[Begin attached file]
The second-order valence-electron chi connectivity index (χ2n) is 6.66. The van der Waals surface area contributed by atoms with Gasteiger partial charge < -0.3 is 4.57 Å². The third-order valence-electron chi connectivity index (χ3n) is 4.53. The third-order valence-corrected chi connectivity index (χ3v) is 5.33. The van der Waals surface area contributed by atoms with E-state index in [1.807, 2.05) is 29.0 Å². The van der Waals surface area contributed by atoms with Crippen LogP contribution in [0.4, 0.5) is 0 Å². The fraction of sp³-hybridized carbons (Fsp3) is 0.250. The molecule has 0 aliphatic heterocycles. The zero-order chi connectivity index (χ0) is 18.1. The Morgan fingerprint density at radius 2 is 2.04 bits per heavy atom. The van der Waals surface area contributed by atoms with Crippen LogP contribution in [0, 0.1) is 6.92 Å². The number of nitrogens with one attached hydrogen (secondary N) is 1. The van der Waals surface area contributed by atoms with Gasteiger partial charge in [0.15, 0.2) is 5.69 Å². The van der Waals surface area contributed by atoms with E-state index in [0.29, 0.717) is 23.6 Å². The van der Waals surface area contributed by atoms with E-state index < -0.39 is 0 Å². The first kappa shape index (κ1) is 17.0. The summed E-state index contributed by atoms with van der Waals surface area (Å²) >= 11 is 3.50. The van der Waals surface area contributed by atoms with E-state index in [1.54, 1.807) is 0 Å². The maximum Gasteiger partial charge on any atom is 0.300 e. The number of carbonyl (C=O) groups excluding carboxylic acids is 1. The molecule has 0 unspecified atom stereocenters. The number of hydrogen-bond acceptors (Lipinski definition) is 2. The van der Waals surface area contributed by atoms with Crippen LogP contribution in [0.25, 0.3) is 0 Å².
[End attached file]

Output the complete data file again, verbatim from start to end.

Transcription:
The second-order valence-electron chi connectivity index (χ2n) is 6.66. The van der Waals surface area contributed by atoms with Gasteiger partial charge < -0.3 is 4.57 Å². The third-order valence-electron chi connectivity index (χ3n) is 4.53. The third-order valence-corrected chi connectivity index (χ3v) is 5.33. The van der Waals surface area contributed by atoms with E-state index in [1.807, 2.05) is 29.0 Å². The van der Waals surface area contributed by atoms with Crippen LogP contribution in [0.4, 0.5) is 0 Å². The fraction of sp³-hybridized carbons (Fsp3) is 0.250. The molecule has 0 aliphatic heterocycles. The zero-order chi connectivity index (χ0) is 18.1. The Morgan fingerprint density at radius 2 is 2.04 bits per heavy atom. The van der Waals surface area contributed by atoms with Crippen LogP contribution in [0, 0.1) is 6.92 Å². The number of nitrogens with one attached hydrogen (secondary N) is 1. The van der Waals surface area contributed by atoms with Gasteiger partial charge in [0.15, 0.2) is 5.69 Å². The van der Waals surface area contributed by atoms with E-state index in [0.29, 0.717) is 23.6 Å². The van der Waals surface area contributed by atoms with E-state index < -0.39 is 0 Å². The first kappa shape index (κ1) is 17.0. The summed E-state index contributed by atoms with van der Waals surface area (Å²) >= 11 is 3.50. The van der Waals surface area contributed by atoms with E-state index in [1.54, 1.807) is 0 Å². The maximum Gasteiger partial charge on any atom is 0.300 e. The number of carbonyl (C=O) groups excluding carboxylic acids is 1. The molecule has 0 unspecified atom stereocenters. The number of hydrogen-bond acceptors (Lipinski definition) is 2. The van der Waals surface area contributed by atoms with Crippen LogP contribution in [0.25, 0.3) is 0 Å².